Inside TSL: Short Takes
by Will Stewart, TechSideline.com
TSL Extra, Issue #12

This month's "Inside TSL" brings you a contest, information about subscription renewals, a correction from last month, and other miscellaneous notes.

Subscriber Contest: Win a $300 Attache/Laptop Case!

In the month of August, we ran a contest that awarded a $100 TechLocker.com shopping spree to the TSL Extra's 1000th subscriber. I had a couple of folks who were already subscribers point out correctly to me that I should think about running a contest that would reward those who were already subscribers.

I agree, and to celebrate the TSL Extra's 12th issue and first year, and to thank all of our subscribers, we're giving away a whopper of a prize: a $300 VT Attache/Laptop case!

The Prize: Our attache/laptop case is made of black, supple, fine-grained Nappa leather, with the official Virginia Tech seal embossed on a 23K gold plated medallion. A laptop computer fits nicely into one of the attache's twin padded compartments.

This is a striking piece of merchandise. If you're reading this TSL Extra on the web, you can click here to see it. If you're reading this issue as a PDF, you can look at the attache/laptop case by going to TechLocker.com and doing a search on the word "laptop."

This is the most expensive item we carry in TechLocker.com!

The Contest: This contest is related to the TSL Football message board, but even if you're not a poster, it's easy to participate. The objective? Predict when the 500,000th message will be posted to the Football board.

Here are some numbers that will help you make your prediction. As I write this, it's early in the morning on October 17, 2001, and post #465,430 has just hit the board. That leaves 34,570 posts to go before 500,000 is reached.

To help you out, I'll tell you that the board is averaging 1,190 posts per day over the last week, and that traffic should stay very steady -- or rise a bit -- over the remainder of the football season.

How to Enter: Now it's your turn. Do the math, adjust for temperature and wind, and make your prediction. When you've determined what your guess is, then drop an email to contest@techsideline.com with the subject: "TSL Extra Message Board Contest," and include the following information:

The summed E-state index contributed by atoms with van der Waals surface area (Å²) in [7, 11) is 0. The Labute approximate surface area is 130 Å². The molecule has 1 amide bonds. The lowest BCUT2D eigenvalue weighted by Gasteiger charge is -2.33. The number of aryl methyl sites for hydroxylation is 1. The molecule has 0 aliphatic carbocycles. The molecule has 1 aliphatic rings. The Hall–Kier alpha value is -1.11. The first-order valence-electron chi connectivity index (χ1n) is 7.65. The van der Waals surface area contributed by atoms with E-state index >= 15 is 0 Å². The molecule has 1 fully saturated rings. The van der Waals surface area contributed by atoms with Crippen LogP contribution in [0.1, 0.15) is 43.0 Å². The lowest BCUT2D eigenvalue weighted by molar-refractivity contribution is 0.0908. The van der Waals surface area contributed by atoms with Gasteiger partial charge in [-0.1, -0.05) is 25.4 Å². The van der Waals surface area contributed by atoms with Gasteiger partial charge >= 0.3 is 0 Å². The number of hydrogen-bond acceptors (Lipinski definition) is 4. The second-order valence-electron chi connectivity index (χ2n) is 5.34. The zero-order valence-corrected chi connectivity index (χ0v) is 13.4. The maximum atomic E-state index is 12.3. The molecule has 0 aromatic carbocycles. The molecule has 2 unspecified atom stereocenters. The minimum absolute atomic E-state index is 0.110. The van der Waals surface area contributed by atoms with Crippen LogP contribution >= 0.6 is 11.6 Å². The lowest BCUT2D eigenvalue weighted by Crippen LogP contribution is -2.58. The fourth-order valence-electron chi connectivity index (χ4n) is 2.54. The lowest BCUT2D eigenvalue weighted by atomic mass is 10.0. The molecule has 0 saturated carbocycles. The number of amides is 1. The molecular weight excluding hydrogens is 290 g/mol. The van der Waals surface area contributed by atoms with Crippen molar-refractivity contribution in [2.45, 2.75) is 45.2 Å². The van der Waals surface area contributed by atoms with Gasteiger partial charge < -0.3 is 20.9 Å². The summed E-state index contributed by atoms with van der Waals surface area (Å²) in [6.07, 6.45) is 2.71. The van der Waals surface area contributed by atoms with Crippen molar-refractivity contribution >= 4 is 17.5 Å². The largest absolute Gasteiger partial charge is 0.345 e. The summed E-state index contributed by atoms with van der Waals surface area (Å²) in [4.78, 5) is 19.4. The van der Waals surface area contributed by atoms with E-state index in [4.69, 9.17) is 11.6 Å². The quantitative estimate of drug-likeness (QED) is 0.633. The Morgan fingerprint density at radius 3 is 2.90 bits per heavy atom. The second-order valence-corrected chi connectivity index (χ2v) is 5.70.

Your full name
Your email address
The date and time of day that post #500,000 will occur

Please predict the time down to the second. For example, if I wanted to predict that the 500,000th post will occur at 12:23 and 57 seconds on Oct. 21st, I would write:

Name: Will Stewart
Email Address: will@techsideline.com
Date and Time of Post 500,000: Oct 21st, 12:23:57

Your entry must be received by the end of the day November 1st for you to qualify.

The closest guess, whether you go over or not (this ain't "The Price is Right"), will win. So send in your guess now, and good luck!

Correction

In last month's "Inside the Numbers," I made a pretty big gaffe. The article compared the 1995 Tech defense to the 1999 Tech defense, and one category compared NFL draft choices. I mistakenly said that the 1995 defense had one draft choice (J.C. Price) and the 1999 defense had four (John Engelberger, Corey Moore, Ike Charlton, and Anthony Midget).

The following letter points out my error:

Will,

I really enjoyed the article "Inside the Numbers: The 1995 Defense Versus the 1999 Defense". It is a subject my friends and I have debated many times. My only beef with the comparison is with the category NFL players drafted. You have listed the 1995 number at 1 and the 1999 number at 4.

This seems to only account for players drafted that year. It seems that it would make more sense if you included players drafted in later years as well. So the comparison would look like:

1995 (5)
J. C. Price (drafted 1996)
Cornell Brown (1997)
Antonio Banks (1997)
Torrian Gray (1997)
Pierson Prioleau (1999)

1999(5)
John Engelberger (2000)
Corey Moore (2000)
Ike Charlton (2000)
Anthony Midget (2000)
Cory Bird (2001)

This would result in a tie for the time being, however, the 1999 team has players on the current team who might still get drafted (most notably Ben Taylor). So the results after the 2002 draft will likely still favor 1999 team.

Thanks,
Tom Brooks

Thanks for the correction, Tom. All I can say is, sometimes, when the TSL Extra deadline is fast approaching, I can really put my foot in it if I'm not careful.

TSL Extra Renewals